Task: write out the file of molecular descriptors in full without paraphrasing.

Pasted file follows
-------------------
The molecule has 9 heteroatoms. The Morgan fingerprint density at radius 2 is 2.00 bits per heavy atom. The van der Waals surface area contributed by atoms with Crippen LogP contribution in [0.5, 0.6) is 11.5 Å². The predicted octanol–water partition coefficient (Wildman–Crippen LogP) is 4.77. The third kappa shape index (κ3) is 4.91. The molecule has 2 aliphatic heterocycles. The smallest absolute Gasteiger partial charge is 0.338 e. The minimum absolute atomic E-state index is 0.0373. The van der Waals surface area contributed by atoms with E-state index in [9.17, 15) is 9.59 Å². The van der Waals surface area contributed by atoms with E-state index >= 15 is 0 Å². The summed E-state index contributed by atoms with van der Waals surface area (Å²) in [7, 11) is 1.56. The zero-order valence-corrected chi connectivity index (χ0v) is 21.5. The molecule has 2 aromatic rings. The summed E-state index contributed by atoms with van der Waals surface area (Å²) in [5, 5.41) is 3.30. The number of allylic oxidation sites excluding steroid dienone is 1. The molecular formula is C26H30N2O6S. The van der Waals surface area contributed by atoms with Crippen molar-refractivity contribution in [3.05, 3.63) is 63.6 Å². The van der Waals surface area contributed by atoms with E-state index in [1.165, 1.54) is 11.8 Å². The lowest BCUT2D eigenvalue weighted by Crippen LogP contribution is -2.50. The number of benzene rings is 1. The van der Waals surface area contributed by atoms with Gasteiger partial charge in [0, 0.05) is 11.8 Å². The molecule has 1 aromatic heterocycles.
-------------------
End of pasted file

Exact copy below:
The molecule has 9 heteroatoms. The Morgan fingerprint density at radius 2 is 2.00 bits per heavy atom. The van der Waals surface area contributed by atoms with Crippen LogP contribution in [0.5, 0.6) is 11.5 Å². The predicted octanol–water partition coefficient (Wildman–Crippen LogP) is 4.77. The third kappa shape index (κ3) is 4.91. The molecule has 2 aliphatic heterocycles. The smallest absolute Gasteiger partial charge is 0.338 e. The minimum absolute atomic E-state index is 0.0373. The van der Waals surface area contributed by atoms with E-state index in [9.17, 15) is 9.59 Å². The van der Waals surface area contributed by atoms with E-state index >= 15 is 0 Å². The summed E-state index contributed by atoms with van der Waals surface area (Å²) in [7, 11) is 1.56. The zero-order valence-corrected chi connectivity index (χ0v) is 21.5. The molecule has 2 aromatic rings. The summed E-state index contributed by atoms with van der Waals surface area (Å²) in [5, 5.41) is 3.30. The number of allylic oxidation sites excluding steroid dienone is 1. The molecular formula is C26H30N2O6S. The van der Waals surface area contributed by atoms with Crippen molar-refractivity contribution in [3.05, 3.63) is 63.6 Å². The van der Waals surface area contributed by atoms with E-state index in [1.165, 1.54) is 11.8 Å². The lowest BCUT2D eigenvalue weighted by Crippen LogP contribution is -2.50. The number of benzene rings is 1. The van der Waals surface area contributed by atoms with Gasteiger partial charge in [0, 0.05) is 11.8 Å². The molecule has 1 aromatic heterocycles.